Year: 2016

A hand gently holding part of a leafy, vibrant green plant. Everything is lit by bright sunlight, casting dark, dappled shadows.

Defining Life

Image description: A hand gently holding part of a leafy, vibrant green plant. Everything is lit by bright sunlight, casting dark, dappled shadows. Who are you? Who do you want to be? How will you get there? Everything in life seems to be asking me this. Autumn asks. For me, this has always been a time for new beginnings and important decisions, much more so than New Year’s. With autumn comes my birthday, too, and this time it’s the big 30.  It feels like no big deal, and a really, really big deal; I zigzag between the two like a bolt of lightning. A birthday is a wonderful thing, another year of life I’ve been given. Zig. By the time my mother was thirty, she had one kid and another not far away. Zag. Thirty now isn’t what thirty was thirty years ago. Zig. At thirty, my mum had released six records and toured every part of the country. Zag. I have such wonderful friends now who want to celebrate with me. Zig. I have three “educations” (a year of …

A vintage black-and-white photo of two people dancing. The man has a fifties hairstyle, and has his eyes closed. The person he is dancing with has curled hair, and is holding a cigarette between their clasped hands.

You might as well dance

Image description: a vintage black-and-white photo of two people dancing. The man has a fifties hairstyle, and has his eyes closed. The person he is dancing with has curled hair, and is holding a cigarette between their clasped hands. (image source, under this licence) I want to make a case for more dancing. I mean everyday dancing, not the kind you only do when you’re drunk or attending a class. Aretha Franklin’s sense of rhythm isn’t a requirement, nor as good control over your hips as Elvis. No fancy shoes needed. There’s no pressure to impress, because everyday dancing should be like breakfast. As long as you can put slices of bread in the toaster and pour orange juice, you’re good — fancy sauces and soufflèes don’t belong on a breakfast table anyway. My mum often talks about stunda. The best English translation I can do is “the moment”, or perhaps the grammatically incorrect “the while”. It’s a period of time where the whole point isn’t what you’re doing, but that you’re spending time together …

A grainy, black and white photo of Maria. She's a white woman with dark hair and dark eyes. She's holding a camera up by her face, taking the picture in a mirror.

Do you see me now?

Image description: A grainy, black and white photo of Maria. She’s a white woman with dark hair and dark eyes. She’s holding a camera up by her face, taking the picture in a mirror. I wanted to write something about acknowledgement, especially the importance of acknowledging other people, and of being acknowledged yourself. It’s not something we talk about a lot, perhaps because it sounds so serious, but I think most of us know the feeling. It’s like… like when you’re talking to someone, and you can tell they’re truly listening. When the cashier at the grocery store says “have a good day”, and it looks like they actually, magically mean it. It’s when you’re sleeping next to someone, and they pull you closer, without even waking up.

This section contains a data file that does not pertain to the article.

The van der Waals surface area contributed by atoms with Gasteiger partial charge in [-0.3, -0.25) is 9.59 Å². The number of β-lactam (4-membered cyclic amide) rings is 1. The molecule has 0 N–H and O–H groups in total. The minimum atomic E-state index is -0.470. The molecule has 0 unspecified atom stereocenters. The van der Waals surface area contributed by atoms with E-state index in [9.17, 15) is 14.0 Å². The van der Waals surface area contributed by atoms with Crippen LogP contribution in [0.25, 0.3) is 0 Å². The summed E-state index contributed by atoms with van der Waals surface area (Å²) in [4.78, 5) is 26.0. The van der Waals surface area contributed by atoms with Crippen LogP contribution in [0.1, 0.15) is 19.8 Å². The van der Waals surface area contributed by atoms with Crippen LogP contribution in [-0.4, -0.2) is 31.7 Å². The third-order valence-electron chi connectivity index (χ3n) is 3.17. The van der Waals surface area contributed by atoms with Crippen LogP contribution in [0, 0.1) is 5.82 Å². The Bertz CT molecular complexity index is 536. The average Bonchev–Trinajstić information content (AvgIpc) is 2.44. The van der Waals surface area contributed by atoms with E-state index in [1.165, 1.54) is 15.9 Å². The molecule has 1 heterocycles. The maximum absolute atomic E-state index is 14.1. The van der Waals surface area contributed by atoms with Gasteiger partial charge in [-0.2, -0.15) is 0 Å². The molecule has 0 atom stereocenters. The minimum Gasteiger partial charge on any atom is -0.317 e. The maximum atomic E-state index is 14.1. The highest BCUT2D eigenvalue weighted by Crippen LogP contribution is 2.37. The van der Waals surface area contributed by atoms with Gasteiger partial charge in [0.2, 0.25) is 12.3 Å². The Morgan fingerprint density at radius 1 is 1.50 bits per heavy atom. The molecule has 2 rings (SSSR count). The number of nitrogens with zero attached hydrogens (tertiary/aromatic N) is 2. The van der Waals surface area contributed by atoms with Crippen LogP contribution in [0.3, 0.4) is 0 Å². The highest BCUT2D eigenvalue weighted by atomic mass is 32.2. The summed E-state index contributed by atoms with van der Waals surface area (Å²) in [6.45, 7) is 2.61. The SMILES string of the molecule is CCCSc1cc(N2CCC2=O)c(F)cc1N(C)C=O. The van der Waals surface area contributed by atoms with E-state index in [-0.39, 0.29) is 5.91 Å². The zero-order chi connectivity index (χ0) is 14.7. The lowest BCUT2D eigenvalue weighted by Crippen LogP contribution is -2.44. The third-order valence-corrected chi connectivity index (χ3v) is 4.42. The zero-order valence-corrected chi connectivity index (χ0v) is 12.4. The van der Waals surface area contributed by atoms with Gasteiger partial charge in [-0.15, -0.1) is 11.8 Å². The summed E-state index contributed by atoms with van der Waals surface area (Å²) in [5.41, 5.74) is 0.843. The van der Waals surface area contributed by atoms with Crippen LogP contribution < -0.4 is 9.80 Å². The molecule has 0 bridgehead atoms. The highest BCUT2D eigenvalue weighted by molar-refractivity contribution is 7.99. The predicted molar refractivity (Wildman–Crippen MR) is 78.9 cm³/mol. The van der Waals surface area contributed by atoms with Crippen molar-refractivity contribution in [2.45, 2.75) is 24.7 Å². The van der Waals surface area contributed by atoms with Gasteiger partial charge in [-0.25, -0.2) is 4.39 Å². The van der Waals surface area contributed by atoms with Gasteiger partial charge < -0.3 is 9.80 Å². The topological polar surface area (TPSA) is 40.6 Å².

a starry night sky photographed directly from below. Lush, leafy trees are silhouetted in black, framing the heavens above.

In the glen

Image description: a starry night sky photographed directly from below. Lush, leafy trees are silhouetted in black, framing the heavens above. (image source, edited by me) This belongs somewhere in the book I’m writing, probably about a third of the way in.  The whole thing is nowhere near ready — we’re talking years, not months away — but I wanted to give you a tiny little taste nonetheless. I hope you like it. Oh, and just a small reminder: you can subscribe to my blog via e-mail here. “Death was tired?” Eira was, too, but she could smell a story. “Well, yes.” Os stretched out and folded his hands behind his head. “Just imagine, people kept dying and dying, and everyone was carrying a life’s worth of memories and regrets and unfulfilled dreams and… heavy things. Death couldn’t let them keep all that forever, it would be cruel. But Death couldn’t shoulder everything itself either; it’s just too much for one. So Death made the Two, and gave them one half of the world each. …

An image taken at dusk, showing white blossoms against a blurry background.

Of course it hurts

Image description: a photo taken at dusk, showing white blossoms against a blurry background. Some change is gradual and relatively easy to wrap your head around. You scroll through the photos on your phone, flick through an old, handwritten diary, or get a text from a former friend, and you just know that things are no longer the same. You might feel nostalgic, but when it comes down to it, you’re glad life has moved on. Other changes whip your head around with sheer force, and you have no idea how this really happened or how much it wil affect everything. It’s a slap in the face, sharp and humbling, or a dull punch strong enought to bruise, rainbow colours blossoming on your skin for weeks. It’s the kind of change that hurts. Of course it hurts when buds burst, pain for that which grows and that which envelops. Karin Boye / Translation by Jenny Nunn